He often focused not on drug kingpins, but on those much farther down the supply chain, many of them residents of public housing projects where people still dried their laundry on clotheslines. The officer, Gerald M. Goines, made numerous arrests for “dime rocks” — a tiny amount of crack cocaine worth $10. Over a 30-year career, he helped send hundreds of people to jail, the majority of them African-Americans.

But now, years later, many of his old cases are being looked at with new scrutiny.

Mr. Goines is at the center of one of the biggest police scandals in Houston’s history, after a botched drug raid he orchestrated led to the death of a local couple in their home in 2019. Prosecutors said Mr. Goines had lied about drug transactions happening at the house in order to obtain a no-knock warrant for the raid, and that as a result, thousands of cases that he and his narcotics squad handled were under review.

So far, more than 100 people whom Mr. Goines helped arrest over an 11-year period are on track to have their cases dismissed and three others have either had their convictions overturned or judges have concluded that they were innocent.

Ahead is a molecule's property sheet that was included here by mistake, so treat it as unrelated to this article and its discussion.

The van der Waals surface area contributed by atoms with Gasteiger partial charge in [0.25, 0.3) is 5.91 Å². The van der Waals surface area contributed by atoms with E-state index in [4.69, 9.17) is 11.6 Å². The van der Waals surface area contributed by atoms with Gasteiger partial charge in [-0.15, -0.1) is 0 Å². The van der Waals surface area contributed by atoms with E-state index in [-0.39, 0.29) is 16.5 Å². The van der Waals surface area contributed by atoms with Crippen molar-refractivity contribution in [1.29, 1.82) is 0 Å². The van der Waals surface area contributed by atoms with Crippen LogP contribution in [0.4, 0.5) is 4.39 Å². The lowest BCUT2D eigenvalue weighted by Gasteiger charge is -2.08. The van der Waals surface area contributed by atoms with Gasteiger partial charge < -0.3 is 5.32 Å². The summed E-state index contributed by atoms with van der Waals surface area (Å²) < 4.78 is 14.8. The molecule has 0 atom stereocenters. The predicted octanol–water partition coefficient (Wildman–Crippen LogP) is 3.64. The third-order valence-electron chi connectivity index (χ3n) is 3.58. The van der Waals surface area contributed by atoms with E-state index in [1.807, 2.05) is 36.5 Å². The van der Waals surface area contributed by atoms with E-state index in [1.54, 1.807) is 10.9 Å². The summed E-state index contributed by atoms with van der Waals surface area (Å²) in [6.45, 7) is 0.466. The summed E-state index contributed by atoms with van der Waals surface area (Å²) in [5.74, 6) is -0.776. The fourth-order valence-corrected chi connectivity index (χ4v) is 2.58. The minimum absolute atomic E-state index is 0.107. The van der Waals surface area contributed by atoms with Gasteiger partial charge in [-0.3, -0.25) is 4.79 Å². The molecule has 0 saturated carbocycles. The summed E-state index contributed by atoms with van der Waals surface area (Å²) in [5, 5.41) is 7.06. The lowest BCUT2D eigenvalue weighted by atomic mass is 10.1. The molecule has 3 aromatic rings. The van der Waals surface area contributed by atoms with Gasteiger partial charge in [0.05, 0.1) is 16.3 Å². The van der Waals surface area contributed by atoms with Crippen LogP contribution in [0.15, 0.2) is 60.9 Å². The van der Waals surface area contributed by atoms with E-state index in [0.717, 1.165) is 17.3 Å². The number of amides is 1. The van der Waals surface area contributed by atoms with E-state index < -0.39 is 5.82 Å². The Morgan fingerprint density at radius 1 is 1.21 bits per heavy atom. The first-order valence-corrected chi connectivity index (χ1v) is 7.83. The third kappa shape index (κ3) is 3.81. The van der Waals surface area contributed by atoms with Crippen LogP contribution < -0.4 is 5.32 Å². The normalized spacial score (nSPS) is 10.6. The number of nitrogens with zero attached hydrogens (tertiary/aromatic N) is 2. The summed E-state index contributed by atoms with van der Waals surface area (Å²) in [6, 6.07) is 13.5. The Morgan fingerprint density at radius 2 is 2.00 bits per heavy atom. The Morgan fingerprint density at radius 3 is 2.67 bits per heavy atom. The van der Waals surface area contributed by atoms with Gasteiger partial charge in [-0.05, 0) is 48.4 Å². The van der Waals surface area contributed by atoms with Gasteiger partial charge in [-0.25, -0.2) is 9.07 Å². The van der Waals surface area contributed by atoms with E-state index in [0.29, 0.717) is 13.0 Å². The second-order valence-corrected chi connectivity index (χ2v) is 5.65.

One new name has emerged as a possible victim of a wrongful arrest by Mr. Goines — George Floyd.

Mr. Floyd, who died after a white officer held him under his knee in Minneapolis, igniting a protest movement against police brutality, grew up in Houston and was arrested by Mr. Goines in 2004 over a $10 drug transaction. He pleaded guilty and was sentenced to jail.

The 2004 arrest is now being re-examined by Kim Ogg, the district attorney in Houston’s Harris County, as part of the review of the former officer’s now-questionable cases. The arrest was not the first time Mr. Floyd had had run-ins with law enforcement in Houston. But it sent him to state jail for 10 months. He later moved to Minneapolis to try to turn his life around.

“His interactions with at least two policemen were quite negative — one likely led to a wrongful conviction, the other to his death in custody,” Ms. Ogg said. “It’s more than a coincidence. It’s just a terrible example of how unfortunately some policemen deal with minority men. I don’t think the color of the cop is really the problem. I think the problem is police culture.”

Prosecutors, public defenders, defense lawyers and some of those Mr. Goines helped wrongfully convict said the former officer left a devastating legacy, framing people for drug deals they never made and sending them to jail on charges that hung over them for years, ruining job prospects and personal relationships.

One of them was Steven Mallet, 62, who was arrested in 2008 and spent 10 months in the Harris County Jail. Mr. Goines claimed that while he was working undercover, Mr. Mallet and his brother Otis sold him $200 worth of crack cocaine out of a blue can in his brother’s truck. Last year, after their cases were reopened, judges found there was no evidence that the narcotics transaction happened and that the brothers were actually innocent.